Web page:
Soviet President Leonid Brezhnev flew from his Black Sea holiday retreat to Moscow today amid signs of increased nervousness here about the political crisis in Poland.
Although there was no announcement that Brezhnev had cut his vacation short to return here, diplomats believe that his presence in the capital reflects that seriousness of Moscow's concern about events in Poland. c
Tonight, the government news agency Tass distributed in Russian its first substantive reports on the crisis, in which it acknowledged that Poland's economic situation was "grave," and outlined concessions offered to striking workers by Polish leader Edward Gierek last night. Such distribution of unsettling news by the Tass Russian-language service in highly unusual.
Meanwhile, the official East German news agency ADN reported that a Bulgarian artillery unit arrived today in northern East Germany for a Warsaw Pact military excercise. The maneuver site is only 60 miles west of northern Poland.
The fact that East Germany announced the arrival of the artillery unit is seen as a further indication of the grave concern with which the Warsaw Pact countries regard the events in Poland.
There were reports tonight that a Czechoslovak tank unit had also arrived in East Germany in preparation for the maneuvers, scheduled for early September.
A total of 40,000 troops from all Soviet Bloc countries except Romania are scheduled to take part in the war games, some of which will be held in areas near Poland's Baltic coast, the center of unrest.
The Soviet press during the past two days has been stressing the need for unity among the Warsaw Pact nations, and a Tass commentary tonight underscored that only as a socialist country could Poland "advance forward in all spheres, including the development of its economy."
The Soviets are believed to be prepared to go to great lengths to avoid military intervention. The hope here clearly is that the crisis will be resolved by the Polish leadership without violence.
But the apparent impasse, that followed the dramatic reshuffle of the Polish Communist Party and government leadership last night is seen by diplomats as having weakened Gierek's position.
In this view, the time may be running for the Polish communist leader if the striking workers reject his proposals despite government changes and concessions announced last night.
According to Western diplomats, the Russians have two armored divisions stationed in Poland, with a combined strength of 20,000 men. These forces are said to be keeping an extremely low profile, as they have in the past. The Soviet troops in Poland have been confined to their bases, and only officers -- in civilian clothes -- are allowed to leave the compounds.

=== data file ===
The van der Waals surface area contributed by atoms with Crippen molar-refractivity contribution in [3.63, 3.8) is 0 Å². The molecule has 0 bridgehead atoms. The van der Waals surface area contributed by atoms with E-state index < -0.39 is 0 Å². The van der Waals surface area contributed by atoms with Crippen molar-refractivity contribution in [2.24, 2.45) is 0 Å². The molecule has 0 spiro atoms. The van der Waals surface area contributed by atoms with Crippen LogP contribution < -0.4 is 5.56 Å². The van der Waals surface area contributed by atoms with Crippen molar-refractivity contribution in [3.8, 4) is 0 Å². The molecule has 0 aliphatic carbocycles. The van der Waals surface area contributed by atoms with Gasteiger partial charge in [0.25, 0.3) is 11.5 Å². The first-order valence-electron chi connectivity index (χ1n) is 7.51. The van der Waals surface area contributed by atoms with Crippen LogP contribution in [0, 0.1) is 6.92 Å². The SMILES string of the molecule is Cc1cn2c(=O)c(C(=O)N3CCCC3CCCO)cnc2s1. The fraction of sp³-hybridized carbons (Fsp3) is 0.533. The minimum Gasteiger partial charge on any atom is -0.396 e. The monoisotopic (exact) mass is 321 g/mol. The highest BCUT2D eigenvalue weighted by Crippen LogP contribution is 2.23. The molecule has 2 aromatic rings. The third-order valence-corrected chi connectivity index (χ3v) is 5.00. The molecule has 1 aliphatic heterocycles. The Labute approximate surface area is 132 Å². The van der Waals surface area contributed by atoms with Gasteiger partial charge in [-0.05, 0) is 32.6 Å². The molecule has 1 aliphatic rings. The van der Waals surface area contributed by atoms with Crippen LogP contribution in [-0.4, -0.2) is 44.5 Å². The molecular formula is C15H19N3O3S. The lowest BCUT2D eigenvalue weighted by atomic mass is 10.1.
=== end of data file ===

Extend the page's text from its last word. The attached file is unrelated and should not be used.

In addition to these forces, the Russians have substantial troop concentrations in the western parts of the Soviet Union that could easily quell a major outbreak of violence in Poland. s
But Western sources here say that the Russians would be extremely loath to use military force in Poland. One reason is Moscow's desire to avoid any problems with East-West relations -- already strained as a result of its invasion of Afghanistan last December.
But Poland presents a specific problem. Unlike Czechoslovakia, which the Warsaw Pact troops invaded in 1968 to end Alexander Dubcek's liberalization, the Polish unrest involves tens of thousands of striking industrial workers who tasted power when they ousted Gierek's predecessor in 1970. Those workers have already forced Gierek to offer major concessions.
The Polish workers may well resist any repressive force. Moreover, if Gierek decided to use force against them, the Polish Army might refuse to fight its own people and that, according to diplomats, would make Soviet intervention inevitable.
Western observers say that for these reasons, neither Gierek nor the Russians are likely to pursue military solutions.
But Gierek's concessions on the formation of free trade unions and liberalization of the press have placed his government on a slippery slope. While viewed as a tactical move, they nevertheless appear to lead to political pluralism, and therefore are not acceptable to Moscow and some other East European countries.
Tonight, the Tass commentary assailed unspecified Western groups for trying to use the Polish unrest to "blacken and discredit socialism." It said the Western press was trying to "depict stoppages at a number of Polish enterprises as a renunciation of socialism."
Moscow television singled out West Germany for criticism, saying that one candidate for West German chancellor -- Franz Josef Strauss -- had made speeches "just stopping short of demands annexation of former German territories" that are now part of Poland.
The commentators, however, made no mention of specific workers demands and omitted references that are regarded as possibly unsettling for Soviet workers.
Although restrained in tone, the commentaries underscored Moscow's view by quoting with approval phrases from Gierek's speech that asserted that no demands by workers would be considered if they are a "direct attack" on Poland's socialist system.